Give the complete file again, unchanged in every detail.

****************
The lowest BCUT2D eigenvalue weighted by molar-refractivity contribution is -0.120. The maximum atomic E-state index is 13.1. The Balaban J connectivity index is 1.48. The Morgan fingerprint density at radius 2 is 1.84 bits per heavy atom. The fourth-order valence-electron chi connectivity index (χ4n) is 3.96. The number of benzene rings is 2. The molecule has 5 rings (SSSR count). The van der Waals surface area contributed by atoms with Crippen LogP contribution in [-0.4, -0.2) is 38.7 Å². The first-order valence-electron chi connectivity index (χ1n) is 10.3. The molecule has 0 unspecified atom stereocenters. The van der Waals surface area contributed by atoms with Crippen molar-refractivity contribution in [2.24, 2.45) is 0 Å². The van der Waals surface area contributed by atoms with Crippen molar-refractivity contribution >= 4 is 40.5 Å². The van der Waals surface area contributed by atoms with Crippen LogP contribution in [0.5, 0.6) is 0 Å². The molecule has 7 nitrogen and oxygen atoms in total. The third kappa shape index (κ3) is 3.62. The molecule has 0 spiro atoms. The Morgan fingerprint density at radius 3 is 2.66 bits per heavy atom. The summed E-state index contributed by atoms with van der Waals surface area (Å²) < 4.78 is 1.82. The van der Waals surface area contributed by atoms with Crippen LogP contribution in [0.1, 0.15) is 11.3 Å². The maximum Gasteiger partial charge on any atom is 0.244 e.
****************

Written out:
The lowest BCUT2D eigenvalue weighted by molar-refractivity contribution is -0.120. The maximum atomic E-state index is 13.1. The Balaban J connectivity index is 1.48. The Morgan fingerprint density at radius 2 is 1.84 bits per heavy atom. The fourth-order valence-electron chi connectivity index (χ4n) is 3.96. The number of benzene rings is 2. The molecule has 5 rings (SSSR count). The van der Waals surface area contributed by atoms with Crippen LogP contribution in [-0.4, -0.2) is 38.7 Å². The first-order valence-electron chi connectivity index (χ1n) is 10.3. The molecule has 0 unspecified atom stereocenters. The van der Waals surface area contributed by atoms with Crippen molar-refractivity contribution in [2.24, 2.45) is 0 Å². The van der Waals surface area contributed by atoms with Crippen molar-refractivity contribution >= 4 is 40.5 Å². The van der Waals surface area contributed by atoms with Crippen LogP contribution in [0.5, 0.6) is 0 Å². The molecule has 7 nitrogen and oxygen atoms in total. The third kappa shape index (κ3) is 3.62. The molecule has 0 spiro atoms. The Morgan fingerprint density at radius 3 is 2.66 bits per heavy atom. The summed E-state index contributed by atoms with van der Waals surface area (Å²) < 4.78 is 1.82. The van der Waals surface area contributed by atoms with Crippen LogP contribution in [0.1, 0.15) is 11.3 Å². The maximum Gasteiger partial charge on any atom is 0.244 e.